- Certain diseases or conditions, especially diabetes, farsightedness or nearsightedness, or previous eye trauma or surgery.
Closed-angle glaucoma is less prevalent, but is considered a real eye emergency. This type of glaucoma occurs when a patient’s pupil moves or dilates and actually blocks off the drainage angles in the eye. This is considered a medical emergency in which an ophthalmologist should be contacted immediately to avoid any loss of vision.
Symptoms of closed-angle glaucoma include:
- Severe eye pain.
- Blurred vision.
- Nausea or vomiting.
- Rainbow halos around lights.
High risk factors for closed-angle glaucoma include:
- Extreme farsightedness.
- An iris that is abnormally large or far back in the eye.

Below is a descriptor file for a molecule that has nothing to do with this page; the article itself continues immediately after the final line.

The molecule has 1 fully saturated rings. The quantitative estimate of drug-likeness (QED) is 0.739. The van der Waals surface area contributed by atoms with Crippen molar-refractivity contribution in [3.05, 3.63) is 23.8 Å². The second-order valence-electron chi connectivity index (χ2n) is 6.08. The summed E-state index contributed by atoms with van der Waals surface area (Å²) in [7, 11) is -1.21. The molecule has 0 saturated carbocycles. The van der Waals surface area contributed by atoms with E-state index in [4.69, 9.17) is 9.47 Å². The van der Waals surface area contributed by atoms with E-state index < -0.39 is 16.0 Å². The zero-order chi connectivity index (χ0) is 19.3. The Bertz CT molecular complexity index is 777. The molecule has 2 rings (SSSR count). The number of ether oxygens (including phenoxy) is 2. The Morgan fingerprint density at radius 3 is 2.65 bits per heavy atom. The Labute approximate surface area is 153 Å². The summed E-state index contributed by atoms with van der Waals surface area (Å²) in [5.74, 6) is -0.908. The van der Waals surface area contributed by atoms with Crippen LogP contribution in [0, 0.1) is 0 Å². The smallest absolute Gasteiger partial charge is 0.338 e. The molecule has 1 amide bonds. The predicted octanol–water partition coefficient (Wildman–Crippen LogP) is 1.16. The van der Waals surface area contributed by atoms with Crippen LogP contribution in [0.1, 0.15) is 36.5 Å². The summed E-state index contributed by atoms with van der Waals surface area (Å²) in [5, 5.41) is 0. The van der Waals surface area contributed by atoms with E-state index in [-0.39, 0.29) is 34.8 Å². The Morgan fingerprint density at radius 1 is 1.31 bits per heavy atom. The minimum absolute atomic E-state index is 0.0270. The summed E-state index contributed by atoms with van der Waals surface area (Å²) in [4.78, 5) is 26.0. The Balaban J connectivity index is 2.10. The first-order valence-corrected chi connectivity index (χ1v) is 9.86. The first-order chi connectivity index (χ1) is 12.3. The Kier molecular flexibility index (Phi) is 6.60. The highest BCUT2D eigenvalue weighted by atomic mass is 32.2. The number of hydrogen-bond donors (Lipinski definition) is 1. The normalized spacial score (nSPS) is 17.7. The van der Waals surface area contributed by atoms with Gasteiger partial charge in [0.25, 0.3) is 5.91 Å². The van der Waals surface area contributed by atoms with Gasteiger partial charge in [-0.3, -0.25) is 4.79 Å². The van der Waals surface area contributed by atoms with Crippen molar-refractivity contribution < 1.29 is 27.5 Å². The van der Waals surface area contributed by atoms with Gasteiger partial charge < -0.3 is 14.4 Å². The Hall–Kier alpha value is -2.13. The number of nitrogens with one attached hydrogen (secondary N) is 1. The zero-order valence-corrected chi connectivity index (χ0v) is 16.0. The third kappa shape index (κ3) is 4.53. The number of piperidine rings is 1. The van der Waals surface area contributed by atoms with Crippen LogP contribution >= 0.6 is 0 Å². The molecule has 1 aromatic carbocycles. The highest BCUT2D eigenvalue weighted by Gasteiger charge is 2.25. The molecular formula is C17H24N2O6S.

- Advanced age.
- Certain ethnic races, especially Asians.
If you are experiencing any symptoms of glaucoma, we encourage you to contact Takle Eye Group in Griffin, GA today to schedule a consultation.
There are a wide range of treatments for glaucoma, including medication, laser surgery and traditional surgery. The treatment (or combination of treatments) for an individual is chosen based upon the type of glaucoma and other details of the particular case. One option is medication such as prescription eye drops which help to reduce intraocular pressure, or pills called carbonic anhydrase inhibitors which slow down fluid production within the eye.
Laser surgery has also become a common treatment option for glaucoma. For open-angle glaucoma the doctor may choose a trabeculoplasty, a painless laser procedure which uses light to shrink and stretch eye tissue to allow more drainage of fluid. For closed-angle cases, in which the iris is blocking drainage of aqueous humor, a laser surgery called iridotomy may be preformed.